• 0 avatar
        highdesertcat

        My dad was a member of the IBEW during the fifties and sixties and had to put up with union rules and the concept of “a job for everyone” which meant he wasn’t allowed to do anything other than his own assigned union-sanctioned job. So it was that many projects fell behind in those days because jobs were waiting for other union members to do their share of the work.

        My dad was a Master Electrician and had to wait for other union members to install wiring or to clean up a site before starting the next job which had to be prepped by yet other union members.

        When he was offered a civil service job with the JPL at Los Angeles AFS he jumped at the chance and worked there until he retired at age 65. Money wasn’t as good until he got to the GS-12 level.

        While new to the job and for three years after, the union steward for the Federal Employees union came around and put a lot of pressure on my father to join up (or be shunned by other members). But he held firm and was promoted to the GS-12 level on merit and experience after three years which put him out of the union’s grasp and smack dab in a management billet.

        I think that there was a time when unions made sense, but these days the government makes sure that employees are well protected.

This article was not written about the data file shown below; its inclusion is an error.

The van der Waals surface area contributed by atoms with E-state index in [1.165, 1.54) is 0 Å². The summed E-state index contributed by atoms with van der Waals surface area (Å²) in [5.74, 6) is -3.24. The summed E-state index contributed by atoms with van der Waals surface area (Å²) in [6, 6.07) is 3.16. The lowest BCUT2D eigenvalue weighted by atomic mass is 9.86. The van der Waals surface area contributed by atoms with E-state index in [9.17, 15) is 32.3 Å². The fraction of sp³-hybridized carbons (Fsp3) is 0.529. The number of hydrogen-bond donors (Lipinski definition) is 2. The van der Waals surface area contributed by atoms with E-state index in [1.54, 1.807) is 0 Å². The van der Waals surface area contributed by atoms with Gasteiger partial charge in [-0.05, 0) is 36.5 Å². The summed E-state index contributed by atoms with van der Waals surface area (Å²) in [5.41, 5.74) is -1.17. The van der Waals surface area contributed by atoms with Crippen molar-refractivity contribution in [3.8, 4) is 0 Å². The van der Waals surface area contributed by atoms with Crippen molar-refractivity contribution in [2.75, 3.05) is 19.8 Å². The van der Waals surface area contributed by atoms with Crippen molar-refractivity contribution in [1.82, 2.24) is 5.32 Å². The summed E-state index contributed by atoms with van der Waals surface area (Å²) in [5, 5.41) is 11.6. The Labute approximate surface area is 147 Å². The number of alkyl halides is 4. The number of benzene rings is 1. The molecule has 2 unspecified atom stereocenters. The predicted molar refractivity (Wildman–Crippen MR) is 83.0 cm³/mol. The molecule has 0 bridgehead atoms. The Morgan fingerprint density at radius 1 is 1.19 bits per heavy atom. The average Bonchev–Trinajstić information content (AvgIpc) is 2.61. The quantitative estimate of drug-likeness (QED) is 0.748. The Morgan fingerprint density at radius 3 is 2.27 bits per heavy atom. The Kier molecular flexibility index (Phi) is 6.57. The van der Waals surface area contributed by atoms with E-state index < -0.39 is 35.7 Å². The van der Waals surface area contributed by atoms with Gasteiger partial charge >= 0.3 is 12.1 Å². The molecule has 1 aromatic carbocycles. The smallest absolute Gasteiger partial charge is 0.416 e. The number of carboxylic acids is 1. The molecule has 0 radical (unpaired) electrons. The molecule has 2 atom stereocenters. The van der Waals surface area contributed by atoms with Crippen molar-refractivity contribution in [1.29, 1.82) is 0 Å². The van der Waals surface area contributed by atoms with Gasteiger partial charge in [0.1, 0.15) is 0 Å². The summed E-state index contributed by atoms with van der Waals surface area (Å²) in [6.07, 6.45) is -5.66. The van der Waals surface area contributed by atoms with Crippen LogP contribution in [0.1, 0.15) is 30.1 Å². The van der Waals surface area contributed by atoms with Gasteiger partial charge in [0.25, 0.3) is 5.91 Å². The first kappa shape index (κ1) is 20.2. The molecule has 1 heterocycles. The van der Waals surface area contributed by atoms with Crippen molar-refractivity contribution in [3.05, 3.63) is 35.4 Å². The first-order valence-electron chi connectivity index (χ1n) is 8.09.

What the UAW did to GM and Chrysler was inexcusable and I think that what Toyota chose to do to settle all this was the best thing they could do in a bad situation. Experiment or not, Toyota learned an expensive lesson but I am certain that Toyota will recoup all that money, and more, in future sales in the US alone.

  • avatar
    ihatetrees

    I’m no fan the domestics or the UAW. I generally buy Honda and Nissan, usually with a 3rd pedal.

    That said, boycotts do not work, the bailout is done, the money spent. Maximize YOUR personal well being when in the market for a vehicle. If I were in the market for a casual use pickup, I’d probably get the best one for the buck, a Silverado.

    The extra margin that GM gets from this sale means almost nothing. The benefit to me, with the money I save over a Tundra, is significant:

    I can support politicians and organizations that will have the guts to put a bullet in GM’s brain if it crawls back to the taxpayers a second time.
    I can support governors like Scott Walker willing to do the hard thing toward unions.